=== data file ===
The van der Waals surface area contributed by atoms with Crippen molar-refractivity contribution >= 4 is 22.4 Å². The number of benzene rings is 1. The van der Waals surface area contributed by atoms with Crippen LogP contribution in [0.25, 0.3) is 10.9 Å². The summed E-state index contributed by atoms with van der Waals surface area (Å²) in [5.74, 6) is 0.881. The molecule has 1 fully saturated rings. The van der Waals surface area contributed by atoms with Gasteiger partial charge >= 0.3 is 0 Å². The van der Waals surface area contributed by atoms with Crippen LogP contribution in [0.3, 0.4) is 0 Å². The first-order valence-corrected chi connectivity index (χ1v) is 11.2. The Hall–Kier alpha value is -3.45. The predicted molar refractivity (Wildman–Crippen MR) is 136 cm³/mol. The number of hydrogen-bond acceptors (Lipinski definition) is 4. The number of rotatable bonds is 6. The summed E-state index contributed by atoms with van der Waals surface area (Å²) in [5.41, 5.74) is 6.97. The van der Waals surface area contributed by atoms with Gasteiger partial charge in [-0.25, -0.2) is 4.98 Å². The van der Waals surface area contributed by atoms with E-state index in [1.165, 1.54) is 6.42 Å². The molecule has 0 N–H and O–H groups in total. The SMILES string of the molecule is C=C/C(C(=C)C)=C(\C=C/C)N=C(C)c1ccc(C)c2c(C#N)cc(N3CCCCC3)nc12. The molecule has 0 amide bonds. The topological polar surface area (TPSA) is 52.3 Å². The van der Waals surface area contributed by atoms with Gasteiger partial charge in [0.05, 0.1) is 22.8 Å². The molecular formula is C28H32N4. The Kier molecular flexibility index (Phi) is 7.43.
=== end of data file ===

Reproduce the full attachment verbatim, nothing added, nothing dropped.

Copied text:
The van der Waals surface area contributed by atoms with Crippen molar-refractivity contribution >= 4 is 22.4 Å². The number of benzene rings is 1. The van der Waals surface area contributed by atoms with Crippen LogP contribution in [0.25, 0.3) is 10.9 Å². The summed E-state index contributed by atoms with van der Waals surface area (Å²) in [5.74, 6) is 0.881. The molecule has 1 fully saturated rings. The van der Waals surface area contributed by atoms with Gasteiger partial charge >= 0.3 is 0 Å². The van der Waals surface area contributed by atoms with Crippen LogP contribution in [0.3, 0.4) is 0 Å². The first-order valence-corrected chi connectivity index (χ1v) is 11.2. The Hall–Kier alpha value is -3.45. The predicted molar refractivity (Wildman–Crippen MR) is 136 cm³/mol. The number of hydrogen-bond acceptors (Lipinski definition) is 4. The number of rotatable bonds is 6. The summed E-state index contributed by atoms with van der Waals surface area (Å²) in [5.41, 5.74) is 6.97. The van der Waals surface area contributed by atoms with Gasteiger partial charge in [-0.25, -0.2) is 4.98 Å². The van der Waals surface area contributed by atoms with E-state index in [1.165, 1.54) is 6.42 Å². The molecule has 0 N–H and O–H groups in total. The SMILES string of the molecule is C=C/C(C(=C)C)=C(\C=C/C)N=C(C)c1ccc(C)c2c(C#N)cc(N3CCCCC3)nc12. The molecule has 0 amide bonds. The topological polar surface area (TPSA) is 52.3 Å². The van der Waals surface area contributed by atoms with Gasteiger partial charge in [0.05, 0.1) is 22.8 Å². The molecular formula is C28H32N4. The Kier molecular flexibility index (Phi) is 7.43.